Many fans have pointed to TJ Leaf as a comparison for Goga and there isn’t much basis for that. Goga has shown more as an NBA player than Leaf did with relatively similar opportunities across their first two seasons. Bitadze dominated G League competition during his six game stint in Fort Wayne during the 2020 season. He’s proven his ability to play defense against NBA competition and made meaningful strides on that end.
If Goga Bitadze is going to become a consistent positive offensive contributor, he’s going to need a consistent role in the rotation. While minutes and starts aren’t everything, a prospect needs stability in their environment, expectations, and opportunities to rep out mistakes. It’s past the point where it’s fair to question whether or not the Indiana Pacers have been a good developmental scenario for Bitadze.
I’m much less concerned about whether or not Goga will get a chance to start long-term, is there even a way in which he can become the backup center and get 15 minutes a night? When given a consistent stretch of double-digit rotation minutes, Bitadze has been at his best.
From November 11th to the 27th during the 19-20 season, both Turner and Sabonis missed games and Bitadze produced: He played 17.6 minutes per game across 10 games, was efficient with a 58.3% true-shooting, and shot 36.4% from deep on just over one per game. He also had some positive moments in the bubble as well with Sabonis out due to a stress fracture in his foot, but didn’t log any playoff minutes against the Heat.
This past season during a 16 game stretch from March into April, with both Domas and Myles missing time, Goga produced at a solid clip again: 14 minutes per game, 34.3% from three on over two per game, and scoring right around league average (56.6% TS). He struggled with his efficiency from the field overall and from three in a stretch to close the season, with the caveat that this was right when things hit the fan during the Kings game and with the team in general. It’s tough to take away much from any player on the roster during the final 8 games.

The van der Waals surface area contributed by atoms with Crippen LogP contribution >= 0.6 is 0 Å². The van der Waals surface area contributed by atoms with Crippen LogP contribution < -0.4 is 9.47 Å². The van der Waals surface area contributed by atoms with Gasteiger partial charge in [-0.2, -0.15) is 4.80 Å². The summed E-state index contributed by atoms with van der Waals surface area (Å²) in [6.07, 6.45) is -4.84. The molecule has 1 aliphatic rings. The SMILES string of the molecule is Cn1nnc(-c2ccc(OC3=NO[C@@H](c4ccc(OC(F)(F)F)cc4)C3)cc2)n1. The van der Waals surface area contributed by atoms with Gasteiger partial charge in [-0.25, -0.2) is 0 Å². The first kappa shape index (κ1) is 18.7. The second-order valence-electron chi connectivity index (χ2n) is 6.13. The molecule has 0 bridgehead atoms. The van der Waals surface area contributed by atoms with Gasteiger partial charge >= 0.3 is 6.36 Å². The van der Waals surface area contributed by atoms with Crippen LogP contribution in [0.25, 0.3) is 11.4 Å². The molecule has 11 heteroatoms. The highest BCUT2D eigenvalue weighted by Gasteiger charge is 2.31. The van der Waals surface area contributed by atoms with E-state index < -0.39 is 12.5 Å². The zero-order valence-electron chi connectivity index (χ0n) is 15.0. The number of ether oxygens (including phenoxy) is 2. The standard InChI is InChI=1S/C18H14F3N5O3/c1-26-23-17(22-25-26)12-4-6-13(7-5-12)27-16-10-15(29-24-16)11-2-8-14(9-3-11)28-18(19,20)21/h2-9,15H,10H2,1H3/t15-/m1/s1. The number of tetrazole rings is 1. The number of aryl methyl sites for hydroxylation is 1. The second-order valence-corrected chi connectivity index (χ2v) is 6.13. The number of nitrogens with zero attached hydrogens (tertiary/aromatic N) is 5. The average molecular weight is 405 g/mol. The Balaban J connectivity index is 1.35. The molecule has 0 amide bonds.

Point being, when Goga Bitadze gets consistent run, he’s more likely to give consistent play and production. It’s not easy to hit more shots when he doesn’t typically get a chance to take many.
Goga’s development thus far doesn’t fall solely on the front office or coaching staff. As mentioned above, untimely injuries and outside factors contributing to him missing key opportunities with the team hurts their chances to develop him as well. That struggle to find consistency is a two-way street in some regards.
For a team that has struggled to find out how to optimize the pieces they’ve put together, and more importantly, IF they want to optimize some of them, Goga is another player cog in the roster that doesn’t quite get to operate at at full machination.
Considering recent comments made by Rick Carlisle wanting to stagger the Turner/Sabonis pairing, it’s tough to see any scenario where Goga fits in when the roster is at full capacity. With how oft injured this team tends to be though, it wouldn’t at all be surprising to see Goga get a bigger opportunity, but it’s hard to bank on that, nor do you want to. So while he’s on the outside looking in, he needs to stay ready to fill any 6’11 void Indiana is faced with.